Applying these principles here the Court is of the view that while the indictment could well have alleged the scheme in greater detail, it meets the overall test laid down by the Supreme Court in Wong Tai, supra, of informing the defendant with sufficient particularity of the scheme to defraud to enable him to defend himself and preclude double jeopardy. It advises the defendant of the general nature of the alleged scheme to defraud, i.e., the use of an advertisement for the sale of "talking fish lures" under the name of "Spalding (Fish & Game Div.)" which contained false and misleading representations, with the intent that those responding to it would either receive no fish lures at all or receive lures that did not conform to the advertisement. The indictment further specifies the name of each sender responding by letter to the advertisement and the date when the response was made. Armed with these basic elements, and with a copy of the advertisement which the Government will be required to furnish in response to defendant's demand for particulars, the defendant is sufficiently acquainted with the elements of the charge against him to defend and preclude a second prosecution for the same offense.

 Unlike the charges here, the indictments which were the subject of decisions cited by the defendant failed completely to acquaint the defendants there with the essential elements of the charge, and hence were dismissed. For instance, in United States v. Hess, 124 U.S. 483, 8 S. Ct. 571, 31 L. Ed. 516 (1888), the indictment merely alleged that the defendant had "devised a scheme to defraud diverse other persons to the jurors aforesaid as yet unknown " and set forth a letter alleged to have been received by defendant pursuant to this scheme which read: "If there is any money to be made at it, then count me in. Send on all the confidential terms you have, and you will never be betrayed." The instant case is clearly distinguishable, for here the defendant knows that he is charged with selling fish lures that allegedly did not fulfill the representations of a specific advertisement placed by the defendant for such lures, which furnishes much more information than was supplied in the Hess case. Similarly, the indictment which was dismissed in United States v. Mercer, 133 F. Supp. 288 (N.D.Cal.1956), also relied upon by defendant, read as follows:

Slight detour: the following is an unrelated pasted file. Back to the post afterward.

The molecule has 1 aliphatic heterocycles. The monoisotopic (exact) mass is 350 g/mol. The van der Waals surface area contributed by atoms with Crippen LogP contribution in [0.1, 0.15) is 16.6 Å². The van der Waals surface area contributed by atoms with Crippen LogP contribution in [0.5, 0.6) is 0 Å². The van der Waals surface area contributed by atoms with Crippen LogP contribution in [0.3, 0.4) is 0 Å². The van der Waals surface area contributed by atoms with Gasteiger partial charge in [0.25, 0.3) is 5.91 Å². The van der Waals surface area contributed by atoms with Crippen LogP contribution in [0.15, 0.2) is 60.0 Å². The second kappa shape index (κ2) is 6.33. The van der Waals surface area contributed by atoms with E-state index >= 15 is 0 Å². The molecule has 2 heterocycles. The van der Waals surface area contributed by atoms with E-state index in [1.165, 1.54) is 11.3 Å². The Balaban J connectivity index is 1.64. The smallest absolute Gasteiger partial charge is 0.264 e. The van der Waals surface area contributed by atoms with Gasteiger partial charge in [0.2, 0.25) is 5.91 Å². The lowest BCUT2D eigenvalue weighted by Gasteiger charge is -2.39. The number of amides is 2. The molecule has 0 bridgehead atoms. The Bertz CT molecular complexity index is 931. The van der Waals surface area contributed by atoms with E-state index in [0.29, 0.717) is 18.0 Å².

"Said defendants, and each of them, did, on or about the 17th day of February, 1955, in the City and County of San Francisco, State and Northern District of California, having devised a scheme for obtaining money by means of false and fraudulent pretenses, representations and promises, transmit sounds by means of interstate wire from Phoenix, Arizona to San Francisco, California, for the purpose of executing such scheme."

 The present indictment is much more informative than the above. Furthermore, as the Court stated in United States v. Crummer, supra, in reversing the dismissal of an indictment charging mail fraud:


"While the particulars of the scheme are matters of substance and therefore must be described with a degree of certainty sufficient to show its existence and character, and fairly to acquaint the defendant with the particular fraudulent scheme charged against him, still the scheme itself need not be pleaded with all the certainty in respect of time, place, and circumstance requisite in charging the mailing of the letter or other matter." (151 F.2d at p. 963)

 Equally appropriate is the language of the Court of Appeals in United States v. Shavin, 287 F.2d 647, 90 A.L.R.2d 888 (7th Cir. 1961):